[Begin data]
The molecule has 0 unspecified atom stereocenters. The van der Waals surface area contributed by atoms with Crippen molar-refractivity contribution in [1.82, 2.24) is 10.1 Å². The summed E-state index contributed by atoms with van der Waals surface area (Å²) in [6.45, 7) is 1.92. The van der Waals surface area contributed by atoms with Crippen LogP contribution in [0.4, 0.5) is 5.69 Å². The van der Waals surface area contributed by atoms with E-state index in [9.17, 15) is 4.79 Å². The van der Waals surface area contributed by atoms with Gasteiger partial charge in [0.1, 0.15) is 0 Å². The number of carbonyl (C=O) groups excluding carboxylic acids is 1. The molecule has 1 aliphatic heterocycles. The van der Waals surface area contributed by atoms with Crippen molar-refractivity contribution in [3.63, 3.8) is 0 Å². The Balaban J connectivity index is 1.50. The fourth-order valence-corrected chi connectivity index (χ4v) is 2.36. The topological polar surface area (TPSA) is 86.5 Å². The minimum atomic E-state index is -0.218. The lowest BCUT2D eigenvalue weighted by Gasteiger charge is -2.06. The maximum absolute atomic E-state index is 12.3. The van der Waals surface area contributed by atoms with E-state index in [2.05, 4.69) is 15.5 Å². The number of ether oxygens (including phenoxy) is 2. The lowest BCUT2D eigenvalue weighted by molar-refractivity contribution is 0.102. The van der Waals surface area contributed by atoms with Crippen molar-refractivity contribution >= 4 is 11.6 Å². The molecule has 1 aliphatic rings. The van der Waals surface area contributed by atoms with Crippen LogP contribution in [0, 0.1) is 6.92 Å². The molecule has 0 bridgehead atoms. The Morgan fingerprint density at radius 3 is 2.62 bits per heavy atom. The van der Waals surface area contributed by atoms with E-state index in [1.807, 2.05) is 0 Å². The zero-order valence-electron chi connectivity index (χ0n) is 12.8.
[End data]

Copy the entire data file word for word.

The molecule has 0 unspecified atom stereocenters. The van der Waals surface area contributed by atoms with Crippen molar-refractivity contribution in [1.82, 2.24) is 10.1 Å². The summed E-state index contributed by atoms with van der Waals surface area (Å²) in [6.45, 7) is 1.92. The van der Waals surface area contributed by atoms with Crippen LogP contribution in [0.4, 0.5) is 5.69 Å². The van der Waals surface area contributed by atoms with E-state index in [9.17, 15) is 4.79 Å². The van der Waals surface area contributed by atoms with Gasteiger partial charge in [0.1, 0.15) is 0 Å². The number of carbonyl (C=O) groups excluding carboxylic acids is 1. The molecule has 1 aliphatic heterocycles. The van der Waals surface area contributed by atoms with Crippen molar-refractivity contribution in [3.63, 3.8) is 0 Å². The Balaban J connectivity index is 1.50. The fourth-order valence-corrected chi connectivity index (χ4v) is 2.36. The topological polar surface area (TPSA) is 86.5 Å². The minimum atomic E-state index is -0.218. The lowest BCUT2D eigenvalue weighted by Gasteiger charge is -2.06. The maximum absolute atomic E-state index is 12.3. The van der Waals surface area contributed by atoms with E-state index in [2.05, 4.69) is 15.5 Å². The number of ether oxygens (including phenoxy) is 2. The lowest BCUT2D eigenvalue weighted by molar-refractivity contribution is 0.102. The van der Waals surface area contributed by atoms with Crippen molar-refractivity contribution >= 4 is 11.6 Å². The molecule has 1 aliphatic rings. The van der Waals surface area contributed by atoms with Crippen LogP contribution in [0, 0.1) is 6.92 Å². The molecule has 0 bridgehead atoms. The Morgan fingerprint density at radius 3 is 2.62 bits per heavy atom. The van der Waals surface area contributed by atoms with E-state index in [1.807, 2.05) is 0 Å². The zero-order valence-electron chi connectivity index (χ0n) is 12.8.